By 1 July 2012, Belgium should have implemented Directive 2010/73/EU of the European Parliament and of the Council of 24 November 2010 (the “Amending Prospectus Directive”), which introduces several amendments to the Prospectus Directive (Directive 2003/71/EC on the prospectus to be published when securities are offered to the public or admitted to trading)1 (unofficial consolidated version), and aims at simplifying and reducing certain obligations under the Prospectus Directive that were considered to be unnecessarily burdensome, without compromising the investors’ protection and the proper functioning of the capital markets in the European Union.
The most significant changes introduced by the Amending Prospectus Directive include the following:
Scope of the prospectus obligation: The Prospectus Directive only applies to an offer of securities provided that the aggregate consideration for such offer exceeds certain thresholds. The Amending Prospectus Directive raises such thresholds from EUR 2,500,000 to EUR 5,000,000 (for offers of equity securities) and from EUR 50,000,000 to EUR 75,000,000 for (offers of non-equity securities issued in a continuous or repeated manner by credit institutions).
Exemptions from the prospectus obligation: The Amending Prospectus Directive amends the scope of the following exemptions from the prospectus obligation:
- minimum consideration – the Prospectus Directive provides for an exemption from the prospectus obligation for offers of securities addressed to investors who acquire securities for a total consideration of at least EUR 50,000 per investor as well as for a offers of securities whose denomination per unit amounts to at least EUR 50,000. The Amending Prospectus Directive increases both thresholds to EUR 100,000;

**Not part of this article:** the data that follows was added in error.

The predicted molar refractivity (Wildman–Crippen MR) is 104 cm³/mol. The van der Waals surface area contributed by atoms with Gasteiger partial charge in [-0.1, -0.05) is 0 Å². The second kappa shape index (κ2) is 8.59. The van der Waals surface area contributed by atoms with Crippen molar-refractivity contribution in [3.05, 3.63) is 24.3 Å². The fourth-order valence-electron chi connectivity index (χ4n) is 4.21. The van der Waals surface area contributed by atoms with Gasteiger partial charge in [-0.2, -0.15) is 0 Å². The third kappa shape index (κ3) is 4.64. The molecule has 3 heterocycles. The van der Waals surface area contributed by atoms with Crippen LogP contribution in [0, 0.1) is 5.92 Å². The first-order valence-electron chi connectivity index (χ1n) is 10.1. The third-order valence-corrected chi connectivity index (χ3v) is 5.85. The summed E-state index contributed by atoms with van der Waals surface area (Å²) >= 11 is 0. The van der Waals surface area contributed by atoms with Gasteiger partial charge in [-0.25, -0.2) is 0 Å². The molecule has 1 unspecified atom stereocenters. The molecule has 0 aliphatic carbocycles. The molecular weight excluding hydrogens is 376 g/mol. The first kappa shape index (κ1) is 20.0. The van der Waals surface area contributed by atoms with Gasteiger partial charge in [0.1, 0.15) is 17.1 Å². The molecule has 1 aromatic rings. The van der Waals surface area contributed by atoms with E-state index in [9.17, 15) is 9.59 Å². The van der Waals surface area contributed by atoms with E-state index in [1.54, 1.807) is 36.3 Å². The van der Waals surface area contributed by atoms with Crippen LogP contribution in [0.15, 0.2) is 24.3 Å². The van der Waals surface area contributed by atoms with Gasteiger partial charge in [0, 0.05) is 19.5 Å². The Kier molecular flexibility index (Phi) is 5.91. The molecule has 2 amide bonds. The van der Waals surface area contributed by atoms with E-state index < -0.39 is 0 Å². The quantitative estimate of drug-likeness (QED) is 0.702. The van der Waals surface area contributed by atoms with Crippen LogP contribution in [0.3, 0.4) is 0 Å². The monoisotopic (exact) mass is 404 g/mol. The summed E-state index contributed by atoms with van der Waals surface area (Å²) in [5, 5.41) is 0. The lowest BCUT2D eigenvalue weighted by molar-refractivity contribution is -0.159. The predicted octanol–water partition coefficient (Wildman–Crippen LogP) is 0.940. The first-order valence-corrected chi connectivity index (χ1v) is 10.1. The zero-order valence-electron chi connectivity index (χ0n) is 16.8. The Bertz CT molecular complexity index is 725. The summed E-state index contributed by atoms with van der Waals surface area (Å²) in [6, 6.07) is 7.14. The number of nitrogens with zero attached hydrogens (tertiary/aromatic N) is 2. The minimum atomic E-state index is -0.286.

- private placements – the number of persons (other than qualified investors) per Member State to whom an offer can be made without having to publish a prospectus, is raised from 100 to 150;
- merger – the exemption for securities offered within the framework of a merger is extended to the securities offered within the framework of a demerger;
- employees – the employee offers exemption is extended to all companies which have their head office or registered office in the European Union. In addition, such exemption is extended to companies established outside the European Union whose securities are admitted to trading either on a regulated market or on a third-country market, provided that adequate information is available.
Validity of the prospectus: Even though the European Commission had proposed to extend the validity period of a prospectus up to 24 months, the Amending Prospectus Directive retains the current validity period of 12 months. However, such validity period is now calculated from the date of approval of the prospectus (and thus no longer as from its publication date).
Annual update obligation: The Amending Prospectus Directive repeals the current obligation to file a document on an annual basis containing or referring to all information published or made available to the public during the preceding 12 months.
Qualified Investors: The Amending Prospectus Directive amends the definition of “qualified investors” so as to align it to the notion “professional clients or eligible counterparties” under the MIFID Directive.
Retail cascades: The Amending Prospectus Directive provides that no new prospectus is required for any subsequent resale or final placement of securities through financial intermediaries as long as a valid prospectus is available and the issuer or person responsible for the prospectus consents to its use by means of a written agreement, whereas under the current Prospectus Regime any such subsequent resale or final placement constitutes a separate offer, requiring a separate exemption from the original offer or the publication of a prospectus.